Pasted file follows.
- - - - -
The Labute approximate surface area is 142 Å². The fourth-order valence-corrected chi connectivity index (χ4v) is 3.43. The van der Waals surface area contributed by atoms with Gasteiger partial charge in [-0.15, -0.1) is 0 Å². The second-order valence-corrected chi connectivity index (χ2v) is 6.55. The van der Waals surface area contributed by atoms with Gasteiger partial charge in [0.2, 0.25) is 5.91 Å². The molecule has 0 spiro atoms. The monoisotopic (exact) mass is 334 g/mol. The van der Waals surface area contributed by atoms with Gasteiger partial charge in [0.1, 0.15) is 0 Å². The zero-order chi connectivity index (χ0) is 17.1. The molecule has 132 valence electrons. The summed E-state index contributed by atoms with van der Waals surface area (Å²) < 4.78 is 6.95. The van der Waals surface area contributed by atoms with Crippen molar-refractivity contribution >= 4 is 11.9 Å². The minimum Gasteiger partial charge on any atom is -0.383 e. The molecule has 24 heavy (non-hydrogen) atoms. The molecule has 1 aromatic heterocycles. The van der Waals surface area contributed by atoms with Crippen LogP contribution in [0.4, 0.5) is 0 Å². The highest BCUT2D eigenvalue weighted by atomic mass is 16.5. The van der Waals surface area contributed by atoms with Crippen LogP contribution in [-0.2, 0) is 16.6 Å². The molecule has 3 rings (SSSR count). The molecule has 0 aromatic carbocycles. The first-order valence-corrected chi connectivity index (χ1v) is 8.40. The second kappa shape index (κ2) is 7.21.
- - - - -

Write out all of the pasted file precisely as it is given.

The Labute approximate surface area is 142 Å². The fourth-order valence-corrected chi connectivity index (χ4v) is 3.43. The van der Waals surface area contributed by atoms with Gasteiger partial charge in [-0.15, -0.1) is 0 Å². The second-order valence-corrected chi connectivity index (χ2v) is 6.55. The van der Waals surface area contributed by atoms with Gasteiger partial charge in [0.2, 0.25) is 5.91 Å². The molecule has 0 spiro atoms. The monoisotopic (exact) mass is 334 g/mol. The van der Waals surface area contributed by atoms with Gasteiger partial charge in [0.1, 0.15) is 0 Å². The zero-order chi connectivity index (χ0) is 17.1. The molecule has 132 valence electrons. The summed E-state index contributed by atoms with van der Waals surface area (Å²) < 4.78 is 6.95. The van der Waals surface area contributed by atoms with Crippen molar-refractivity contribution >= 4 is 11.9 Å². The minimum Gasteiger partial charge on any atom is -0.383 e. The molecule has 24 heavy (non-hydrogen) atoms. The molecule has 1 aromatic heterocycles. The van der Waals surface area contributed by atoms with Crippen LogP contribution in [0.4, 0.5) is 0 Å². The highest BCUT2D eigenvalue weighted by atomic mass is 16.5. The van der Waals surface area contributed by atoms with Crippen LogP contribution in [-0.2, 0) is 16.6 Å². The molecule has 3 rings (SSSR count). The molecule has 0 aromatic carbocycles. The first-order valence-corrected chi connectivity index (χ1v) is 8.40. The second kappa shape index (κ2) is 7.21.